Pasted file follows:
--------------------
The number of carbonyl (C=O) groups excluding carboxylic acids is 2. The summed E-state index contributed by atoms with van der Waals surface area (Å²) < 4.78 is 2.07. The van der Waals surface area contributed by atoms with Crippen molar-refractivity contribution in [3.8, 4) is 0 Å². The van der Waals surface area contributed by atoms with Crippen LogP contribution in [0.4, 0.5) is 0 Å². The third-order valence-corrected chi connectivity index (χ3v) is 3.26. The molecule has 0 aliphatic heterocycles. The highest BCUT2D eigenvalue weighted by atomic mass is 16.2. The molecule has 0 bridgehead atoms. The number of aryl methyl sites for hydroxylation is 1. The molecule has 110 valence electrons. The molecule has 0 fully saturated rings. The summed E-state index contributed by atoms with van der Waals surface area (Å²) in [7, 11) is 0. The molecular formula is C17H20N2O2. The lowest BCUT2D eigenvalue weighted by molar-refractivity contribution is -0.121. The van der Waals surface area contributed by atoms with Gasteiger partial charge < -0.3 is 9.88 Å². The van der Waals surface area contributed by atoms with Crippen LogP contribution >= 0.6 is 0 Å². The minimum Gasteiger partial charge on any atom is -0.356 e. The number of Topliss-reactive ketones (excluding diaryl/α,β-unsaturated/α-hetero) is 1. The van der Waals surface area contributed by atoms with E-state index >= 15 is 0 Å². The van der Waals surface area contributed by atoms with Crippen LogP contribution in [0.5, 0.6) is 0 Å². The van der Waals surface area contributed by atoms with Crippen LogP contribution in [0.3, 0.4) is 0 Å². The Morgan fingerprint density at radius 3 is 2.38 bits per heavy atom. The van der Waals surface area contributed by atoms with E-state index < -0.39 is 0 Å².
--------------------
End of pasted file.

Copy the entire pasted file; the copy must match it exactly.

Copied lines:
The number of carbonyl (C=O) groups excluding carboxylic acids is 2. The summed E-state index contributed by atoms with van der Waals surface area (Å²) < 4.78 is 2.07. The van der Waals surface area contributed by atoms with Crippen molar-refractivity contribution in [3.8, 4) is 0 Å². The van der Waals surface area contributed by atoms with Crippen LogP contribution in [0.4, 0.5) is 0 Å². The third-order valence-corrected chi connectivity index (χ3v) is 3.26. The molecule has 0 aliphatic heterocycles. The highest BCUT2D eigenvalue weighted by atomic mass is 16.2. The molecule has 0 bridgehead atoms. The number of aryl methyl sites for hydroxylation is 1. The molecule has 110 valence electrons. The molecule has 0 fully saturated rings. The summed E-state index contributed by atoms with van der Waals surface area (Å²) in [7, 11) is 0. The molecular formula is C17H20N2O2. The lowest BCUT2D eigenvalue weighted by molar-refractivity contribution is -0.121. The van der Waals surface area contributed by atoms with Gasteiger partial charge < -0.3 is 9.88 Å². The van der Waals surface area contributed by atoms with Crippen LogP contribution >= 0.6 is 0 Å². The minimum Gasteiger partial charge on any atom is -0.356 e. The number of Topliss-reactive ketones (excluding diaryl/α,β-unsaturated/α-hetero) is 1. The van der Waals surface area contributed by atoms with E-state index >= 15 is 0 Å². The van der Waals surface area contributed by atoms with Crippen LogP contribution in [0.5, 0.6) is 0 Å². The van der Waals surface area contributed by atoms with Crippen LogP contribution in [0.3, 0.4) is 0 Å². The Morgan fingerprint density at radius 3 is 2.38 bits per heavy atom. The van der Waals surface area contributed by atoms with E-state index < -0.39 is 0 Å².